Sunday, October 31, 2010

Yana - yet again!

Yana is a place where almost every photographer has failed!!  

We started from Sirsi at around 6:00AM but by the time we reached Yana, it was 12:30PM!! The road to Yana is so beautiful that we couldn't stop ourselves from getting down and shooting on several occasions!

The streams were flowing in their full beauty through the lush green woods and the wet forest floor was adding more colors to the already vivid ambiance.

It drizzled, it rained, we got slightly wet but nothing stopped us from enjoying making images.

The road to Yana itself is a beauty! You will be driving amidst very thick evergreen forest and at some places roads were laid without cutting a single tree and hence they were very curvy!

When we finally reached Yana it was mid noon. Soon after, a thin layer of low level clouds started to gather and covered the rocks and the forest around.

It is very difficult to capture the sense of massiveness of those rocks. Till date I have not seen any single image which can even come closure to the actual feel of the massiveness of those magnificent rock formations. There are reasons to it!

In order to give the sense of anything (like height, massiveness etc) using a photograph we normally need a scale to compare. For example how much high a structure may be but in a photograph it is felt only when you make a normal person stand beside it and then our mind compares the height and gets a sense of the real height of the structure. Otherwise if we present the structure independently there is no way one can get the sense of its height.

This is precisely why NatGeo Photographer Micheal 'Nick' Nichols, while shooting the tallest tree on earth, made few people stand at certain heights on the tree. The image was published in last year's October issue. That image was a five sheet spread!! I was jaw dropped when I saw that for the first time. I had never seen anything like that till then. You can see a small video of its making and the image at the end HERE.

This is the exact same reason why every photograph of the rocks of Yana fail to give the sense of their massiveness. If you have not gone there yet then believe me the rocks are far far more massive than how they look in any image on the web. You will go breathless at least once and your heart would skip a beat for sure. Take my word!

We tried to concentrate on a lone tree which has succeeded in growing at that height, but then how do you depict the size of the tree? There are smaller trees and there are taller trees. So which one is this? How much is its approximate height? How do you portray that in your image?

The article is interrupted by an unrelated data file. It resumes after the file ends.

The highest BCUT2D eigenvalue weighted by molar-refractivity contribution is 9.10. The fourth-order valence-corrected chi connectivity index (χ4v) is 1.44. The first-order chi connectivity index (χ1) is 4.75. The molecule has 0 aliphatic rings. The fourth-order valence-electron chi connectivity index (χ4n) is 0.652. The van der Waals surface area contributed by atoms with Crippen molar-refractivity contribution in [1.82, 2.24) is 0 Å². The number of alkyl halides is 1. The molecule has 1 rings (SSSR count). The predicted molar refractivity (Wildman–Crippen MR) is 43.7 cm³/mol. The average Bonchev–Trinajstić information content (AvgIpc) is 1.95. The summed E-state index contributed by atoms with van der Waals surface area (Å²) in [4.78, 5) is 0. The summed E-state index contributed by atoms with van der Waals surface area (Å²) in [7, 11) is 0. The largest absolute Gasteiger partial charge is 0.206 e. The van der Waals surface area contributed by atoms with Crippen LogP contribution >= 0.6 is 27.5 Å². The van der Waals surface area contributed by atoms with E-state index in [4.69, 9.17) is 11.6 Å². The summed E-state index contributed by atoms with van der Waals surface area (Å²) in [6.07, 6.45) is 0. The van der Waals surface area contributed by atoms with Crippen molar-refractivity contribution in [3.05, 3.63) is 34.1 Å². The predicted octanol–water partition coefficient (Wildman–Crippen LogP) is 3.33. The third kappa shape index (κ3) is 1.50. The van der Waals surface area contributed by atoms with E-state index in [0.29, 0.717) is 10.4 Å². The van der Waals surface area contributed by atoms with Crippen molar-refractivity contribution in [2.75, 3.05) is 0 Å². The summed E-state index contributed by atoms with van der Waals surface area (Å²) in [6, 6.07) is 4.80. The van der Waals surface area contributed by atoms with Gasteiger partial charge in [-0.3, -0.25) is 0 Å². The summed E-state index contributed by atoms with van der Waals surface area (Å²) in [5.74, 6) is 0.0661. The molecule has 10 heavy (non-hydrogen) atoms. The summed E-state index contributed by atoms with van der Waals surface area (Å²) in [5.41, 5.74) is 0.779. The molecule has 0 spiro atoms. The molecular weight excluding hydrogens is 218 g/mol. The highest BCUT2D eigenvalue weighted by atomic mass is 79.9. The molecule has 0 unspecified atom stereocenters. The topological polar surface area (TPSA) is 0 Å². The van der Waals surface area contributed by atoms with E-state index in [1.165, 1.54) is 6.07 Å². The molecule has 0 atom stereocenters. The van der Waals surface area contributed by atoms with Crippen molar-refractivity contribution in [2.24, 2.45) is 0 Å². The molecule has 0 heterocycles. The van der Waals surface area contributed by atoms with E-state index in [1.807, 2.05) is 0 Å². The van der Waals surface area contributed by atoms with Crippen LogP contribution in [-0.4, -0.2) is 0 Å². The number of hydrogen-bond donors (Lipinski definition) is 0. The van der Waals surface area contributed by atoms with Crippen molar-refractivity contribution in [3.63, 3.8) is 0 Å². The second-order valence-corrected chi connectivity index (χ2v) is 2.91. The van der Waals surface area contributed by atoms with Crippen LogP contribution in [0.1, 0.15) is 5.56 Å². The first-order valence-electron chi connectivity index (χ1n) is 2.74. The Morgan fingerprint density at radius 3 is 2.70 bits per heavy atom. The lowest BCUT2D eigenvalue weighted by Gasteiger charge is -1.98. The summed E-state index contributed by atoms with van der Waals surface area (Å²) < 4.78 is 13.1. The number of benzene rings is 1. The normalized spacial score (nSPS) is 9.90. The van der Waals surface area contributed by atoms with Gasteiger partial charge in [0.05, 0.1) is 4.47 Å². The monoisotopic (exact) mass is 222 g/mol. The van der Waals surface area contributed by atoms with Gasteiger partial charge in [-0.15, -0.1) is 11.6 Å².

There needs a massive amount of work to be done, similar to the one by Nick Nichols, to capture the sense of enormity of the size of those marvelous rocks of Yana and that is not at all easy!

That's why I had told in the beginning - 
Yana is a place where almost every photographer has failed!! 

Hoping to be successful sometime...


Note: You can find my older accounts of Yana HERE. 


Friday, October 22, 2010

"Be bold and be creative" is the message

Veolia Environment Wildlife Photographer of the Year which is popularly known as BBC Wildlife Photographer of the year results are out. You can find them HERE.

As I was going through the winning images Gallery I felt one thing for sure...the juries are making statements with some of their selections.

Bence Mate, a 26 year young Wildlife photographer from Hungary won the Overall Winner award for his amazing image of leaf cutter ants of Costa Rican rainforest.

My friend Nilanjan Das has won Runner up in 'Nature in Black and White' section for his black buck in the storm image. You can find it HERE.

Some of the winning images are very unconventional. For example THIS image of a Polar Bear which won the first place in 'Animal Portraits'! A picture without the head of an animal! How bold the photographer would have been to submit this image to the competition! This fact itself makes a statement that there are people out there who are really challenging the traditional norms of photography. By choosing this image as a winner the juries have silently made a statement that animal portraits doesn't necessarily mean a sharp, clean, closeup image of an animal. That has been done to death and now start looking beyond that.

Not only this particular image but there are several others of them which stand as a testimony to the creativity and boldness exhibited by the photographer. Hats off to the juries for identifying such efforts and showing the world a different set of refreshing images which tell the stories in their own different ways.


Thursday, October 14, 2010

So close yet so far!

It feels terrible to be so close and yet so far! The pain manifolds when the goal was something you have been dreaming for! And i have felt the pain!

This image of mine was in the finals of BBC Wildlife Photographer Of The Year 2010, under the category - 'Wild Places'. It didn't make it to the podium however.

BBC WPOTY awards are the most prestigious awards in the field of Nature Photography. This was the first time I had submitted my images to the contest. Out of thirteen images that I submitted six made their way to the semis and one to the final.

BBC awards will be announced on Oct 21st in their site. They have put up a teaser now in their site which show some of the highly commended images in the contest.
Great to see Sandesh Kadur's image in the preview and feels proud to know another friend of mine who has won a prize this time!

Asking me, who is he?   Wait till 21st... :) 

For the sneak preview of some of the Highly Commended images CLICK HERE.